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Dr. Diana Wilsher Reveals What You Need to Know About Varicose Veins

Almost 25% of adults have varicose veins. However, the vein doc at Metro Vein Centers in Michigan, Texas, New Jersey, New York, and Pennsylvania reveal that many people do not understand the disease. Varicose veins are often caused by venous insufficiency, which also causes spider veins. To help you understand more about the condition, we have created a list of the things you need to know about varicose veins.

What are varicose veins?

Varicose veins happen when there is venous insufficiency or when there is abnormal blood flow. The veins help bring the blood back to the heart to get more oxygen. However, when you have varicose veins, the blood begins to flow the wrong way. In diseased veins, the blood is unable to fight gravity, causing the blood to pool in the legs and feet. The veins then become enlarged and often painful.

What Causes Varicose Veins?

Varicose veins occur when the veins are weakened. The valves begin to fail, causing the blood to flow backward. The veins that are the farthest from the heart are often those that become weakened, making it harder to push the blood to your heart. There are a number of potential causes of varicose veins, including menopause, standing for long periods of time, genetics, and obesity.

What are the symptoms of varicose veins?

You can tell you have varicose veins if you notice heaviness, swelling, pain and or achiness paired with misshapen and visible veins on the legs. Sometimes there is discoloration or swelling. In some cases, the veins will begin to leak the blood into the surrounding tissue, causing ulcers.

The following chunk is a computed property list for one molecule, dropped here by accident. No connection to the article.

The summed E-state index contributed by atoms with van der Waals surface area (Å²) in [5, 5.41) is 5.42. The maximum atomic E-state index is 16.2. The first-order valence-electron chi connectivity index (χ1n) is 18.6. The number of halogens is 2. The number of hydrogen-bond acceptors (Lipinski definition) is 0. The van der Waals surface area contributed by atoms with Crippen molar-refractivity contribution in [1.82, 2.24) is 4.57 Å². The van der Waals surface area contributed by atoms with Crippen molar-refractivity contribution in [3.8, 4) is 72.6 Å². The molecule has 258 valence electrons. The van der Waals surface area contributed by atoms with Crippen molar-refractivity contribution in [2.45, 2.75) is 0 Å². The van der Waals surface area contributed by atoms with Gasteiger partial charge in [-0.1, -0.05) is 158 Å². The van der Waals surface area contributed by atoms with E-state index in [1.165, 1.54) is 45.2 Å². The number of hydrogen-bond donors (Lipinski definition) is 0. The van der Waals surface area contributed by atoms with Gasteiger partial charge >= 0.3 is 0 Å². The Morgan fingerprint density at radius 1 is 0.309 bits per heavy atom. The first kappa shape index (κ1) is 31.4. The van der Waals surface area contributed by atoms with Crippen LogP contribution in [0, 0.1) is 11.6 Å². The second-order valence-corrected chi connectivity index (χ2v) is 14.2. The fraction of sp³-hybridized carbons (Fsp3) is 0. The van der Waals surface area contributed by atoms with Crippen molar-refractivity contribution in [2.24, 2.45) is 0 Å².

How do you diagnose varicose veins?

Varicose veins should be diagnosed by experts like a vein doc at the Metro Vein Centers who specialize in venous conditions. They might check-in to see if you are having symptoms or pain. Your physician may suggest doing an ultrasound to monitor your blood flow. This test uses high-frequency sound waves to see the way the blood is flowing in your veins. They might also use venograms to determine if you have the disease. The physician will inject a dye into the calves or legs and will then take an X-ray. This will provide the physician with a better idea of how your blood is flowing.

The tests will also ensure that you don’t have other disorders like blockages or blood clots.

How do you treat varicose veins?

Most physicians are encouraging about treating varicose veins and they will often ask you to change your lifestyle prior to using more aggressive treatments.

TO prevent varicose veins, you should ensure that you are not standing for extended periods of time. It’s also important to maintain a healthy weight or lose weight if you are too heavy. You should also exercise regularly to improve your circulation. Stockings or compression socks can also help improve circulation.

However, if lifestyle changes do not improve the condition, your physician may suggest other treatments. If the varicose veins are damaging your overall health or causing pain, the physician might require treatments like Radiofrequency Ablation, Endovenous Laser Ablation, or Sclerotherapy. These are minimally invasive procedures that often only cause minor discomfort and only require a couple of hours to recover.

If these treatments do not work, your physician may suggest using vein ligation or stripping. These are invasive procedures that cut away the varicose veins.

Metro Vein Centers

The Metro Vein Centers treat varicose veins in Pennsylvania, Michigan, New York, New Jersey, and Texas. Dr. Diana Wilsher is a vein doc who has been board certified. She has practiced for 18 years and specializes in treating venous insufficiency in Michigan.